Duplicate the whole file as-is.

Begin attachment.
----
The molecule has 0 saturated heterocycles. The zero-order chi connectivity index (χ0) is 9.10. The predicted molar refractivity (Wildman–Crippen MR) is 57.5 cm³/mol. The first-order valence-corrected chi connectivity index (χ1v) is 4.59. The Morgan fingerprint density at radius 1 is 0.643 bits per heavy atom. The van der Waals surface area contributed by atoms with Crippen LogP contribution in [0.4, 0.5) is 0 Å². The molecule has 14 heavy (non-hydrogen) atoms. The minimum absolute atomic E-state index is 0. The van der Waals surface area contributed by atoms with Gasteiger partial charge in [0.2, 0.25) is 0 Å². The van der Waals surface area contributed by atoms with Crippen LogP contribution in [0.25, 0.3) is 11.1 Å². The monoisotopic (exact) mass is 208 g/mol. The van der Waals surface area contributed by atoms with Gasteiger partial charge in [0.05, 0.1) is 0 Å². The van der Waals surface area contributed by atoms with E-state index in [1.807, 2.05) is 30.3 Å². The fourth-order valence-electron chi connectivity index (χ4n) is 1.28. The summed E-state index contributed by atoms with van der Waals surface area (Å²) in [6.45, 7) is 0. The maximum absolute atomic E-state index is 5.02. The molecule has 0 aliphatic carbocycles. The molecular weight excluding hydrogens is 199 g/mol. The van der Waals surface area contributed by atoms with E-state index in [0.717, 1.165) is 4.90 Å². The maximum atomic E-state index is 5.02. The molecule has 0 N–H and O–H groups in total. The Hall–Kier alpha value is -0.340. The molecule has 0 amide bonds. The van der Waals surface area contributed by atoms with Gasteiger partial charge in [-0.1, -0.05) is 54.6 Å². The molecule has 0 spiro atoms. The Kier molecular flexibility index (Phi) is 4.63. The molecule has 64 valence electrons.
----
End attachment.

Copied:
The molecule has 0 saturated heterocycles. The zero-order chi connectivity index (χ0) is 9.10. The predicted molar refractivity (Wildman–Crippen MR) is 57.5 cm³/mol. The first-order valence-corrected chi connectivity index (χ1v) is 4.59. The Morgan fingerprint density at radius 1 is 0.643 bits per heavy atom. The van der Waals surface area contributed by atoms with Crippen LogP contribution in [0.4, 0.5) is 0 Å². The molecule has 14 heavy (non-hydrogen) atoms. The minimum absolute atomic E-state index is 0. The van der Waals surface area contributed by atoms with Gasteiger partial charge in [0.2, 0.25) is 0 Å². The van der Waals surface area contributed by atoms with Crippen LogP contribution in [0.25, 0.3) is 11.1 Å². The monoisotopic (exact) mass is 208 g/mol. The van der Waals surface area contributed by atoms with Gasteiger partial charge in [0.05, 0.1) is 0 Å². The van der Waals surface area contributed by atoms with E-state index in [1.807, 2.05) is 30.3 Å². The fourth-order valence-electron chi connectivity index (χ4n) is 1.28. The summed E-state index contributed by atoms with van der Waals surface area (Å²) in [6.45, 7) is 0. The maximum absolute atomic E-state index is 5.02. The molecule has 0 aliphatic carbocycles. The molecular weight excluding hydrogens is 199 g/mol. The van der Waals surface area contributed by atoms with E-state index in [0.717, 1.165) is 4.90 Å². The maximum atomic E-state index is 5.02. The molecule has 0 N–H and O–H groups in total. The Hall–Kier alpha value is -0.340. The molecule has 0 amide bonds. The van der Waals surface area contributed by atoms with Gasteiger partial charge in [-0.1, -0.05) is 54.6 Å². The molecule has 0 spiro atoms. The Kier molecular flexibility index (Phi) is 4.63. The molecule has 64 valence electrons.